Updated Wed, Sep 5, 2012 4:57 pm
Firetrucks- scores of arrests- SWAT Teams.
Doesn't sound like something you'd expect to see on an residential street in Athens, but all were there at Palmerfest last spring when the street party was declared a riot zone.
"I didn't even know what was going on until I saw the National Guard coming down the street and like everyone was leaving but ... it was definitely scary."
Renee Horton was one of the students there when the party was shutdown.
While this year's fest scene is not certain to be free of such problems, the switch from the academic quarters to semesters may limit street fests: Putting students on the same academic schedule as many other colleges means students from other schools will still be in class when OU's springfests get underway.
OU Interim Dean of Students Jenny Hall says the change may keep rowdy visitors away from the campus during those events.
"On the quarter system before all of the students on semesters were out and they would come down and join Ohio University students in the parties. We've always talked about how our school students kind of respect Athens and our students respect Ohio University's rules and often times it's the friends of students who don't respect Athens."
And the Numbers are there to prove it: Of the 330 arrests made during last quarter's house parties - more than half were visitors - not OU students.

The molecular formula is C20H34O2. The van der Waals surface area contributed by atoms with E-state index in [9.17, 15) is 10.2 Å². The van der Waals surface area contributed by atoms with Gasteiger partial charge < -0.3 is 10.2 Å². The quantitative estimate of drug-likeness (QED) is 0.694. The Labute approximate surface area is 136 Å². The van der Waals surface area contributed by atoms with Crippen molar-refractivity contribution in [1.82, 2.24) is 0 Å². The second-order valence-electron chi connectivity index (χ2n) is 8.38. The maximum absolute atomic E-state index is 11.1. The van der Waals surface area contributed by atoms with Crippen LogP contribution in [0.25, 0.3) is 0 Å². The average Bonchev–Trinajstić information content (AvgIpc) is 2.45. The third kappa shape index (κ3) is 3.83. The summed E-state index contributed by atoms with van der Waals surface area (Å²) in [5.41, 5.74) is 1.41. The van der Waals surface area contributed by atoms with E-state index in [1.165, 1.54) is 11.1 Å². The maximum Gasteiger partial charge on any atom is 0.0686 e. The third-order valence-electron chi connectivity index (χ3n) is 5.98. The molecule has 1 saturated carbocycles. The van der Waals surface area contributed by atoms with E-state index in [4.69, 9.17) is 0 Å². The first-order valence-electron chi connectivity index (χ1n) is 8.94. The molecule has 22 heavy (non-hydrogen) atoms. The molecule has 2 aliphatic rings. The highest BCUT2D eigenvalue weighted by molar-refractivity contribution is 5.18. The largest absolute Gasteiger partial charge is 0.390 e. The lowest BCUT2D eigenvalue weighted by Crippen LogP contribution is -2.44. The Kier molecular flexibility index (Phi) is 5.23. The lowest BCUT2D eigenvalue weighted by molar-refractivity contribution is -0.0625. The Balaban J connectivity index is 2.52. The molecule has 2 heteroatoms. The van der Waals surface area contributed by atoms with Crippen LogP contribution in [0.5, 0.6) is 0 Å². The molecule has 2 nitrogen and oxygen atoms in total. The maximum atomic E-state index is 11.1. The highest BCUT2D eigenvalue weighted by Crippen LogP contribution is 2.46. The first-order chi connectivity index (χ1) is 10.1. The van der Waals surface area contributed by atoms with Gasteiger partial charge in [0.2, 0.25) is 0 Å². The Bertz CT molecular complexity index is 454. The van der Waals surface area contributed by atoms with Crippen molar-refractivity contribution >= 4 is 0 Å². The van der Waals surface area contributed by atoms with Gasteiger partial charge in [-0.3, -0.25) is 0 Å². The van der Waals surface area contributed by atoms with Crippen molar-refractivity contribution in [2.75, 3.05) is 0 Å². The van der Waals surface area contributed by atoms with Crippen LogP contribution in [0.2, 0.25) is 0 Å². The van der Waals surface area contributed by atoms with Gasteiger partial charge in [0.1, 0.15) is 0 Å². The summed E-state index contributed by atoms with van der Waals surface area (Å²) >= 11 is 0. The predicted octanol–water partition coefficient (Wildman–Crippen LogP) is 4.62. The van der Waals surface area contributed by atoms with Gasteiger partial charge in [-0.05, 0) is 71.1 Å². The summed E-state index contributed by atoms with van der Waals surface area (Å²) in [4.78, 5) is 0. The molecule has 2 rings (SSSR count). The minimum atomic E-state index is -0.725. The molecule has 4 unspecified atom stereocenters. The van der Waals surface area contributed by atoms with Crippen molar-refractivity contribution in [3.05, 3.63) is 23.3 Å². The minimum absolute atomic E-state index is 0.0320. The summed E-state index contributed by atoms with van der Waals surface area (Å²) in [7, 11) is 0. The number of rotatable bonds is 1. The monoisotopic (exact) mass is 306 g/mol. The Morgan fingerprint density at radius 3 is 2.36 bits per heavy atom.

The semester switch also presents partiers with a weather dilemma: In the past, fests occurred in late spring during warmer weather.
Now, with a school year beginning in August and ending in May, warm-weather parties may be forced into fall.
This weekend marks the first of the new set of these fall-fests: Ark Fest.
No one knows what to expect, but Athens Police Chief Tom Pyle says his department is prepared to respond - quickly.
"We can mobilize our whole department in 30-minutes or less, and we've done that in the last twenty-years on several occasions. Having a plan in place is a comfort-thing, but certainly if we feel we've fallen short we're prepared to mobilize a lot of resources in a short amount of time.
As for students, change is not something students like Horton seem worried about.
"I think it just depends on what happens. I don't really think it will change much. I think there will always be a select few people that will ruin it for everyone."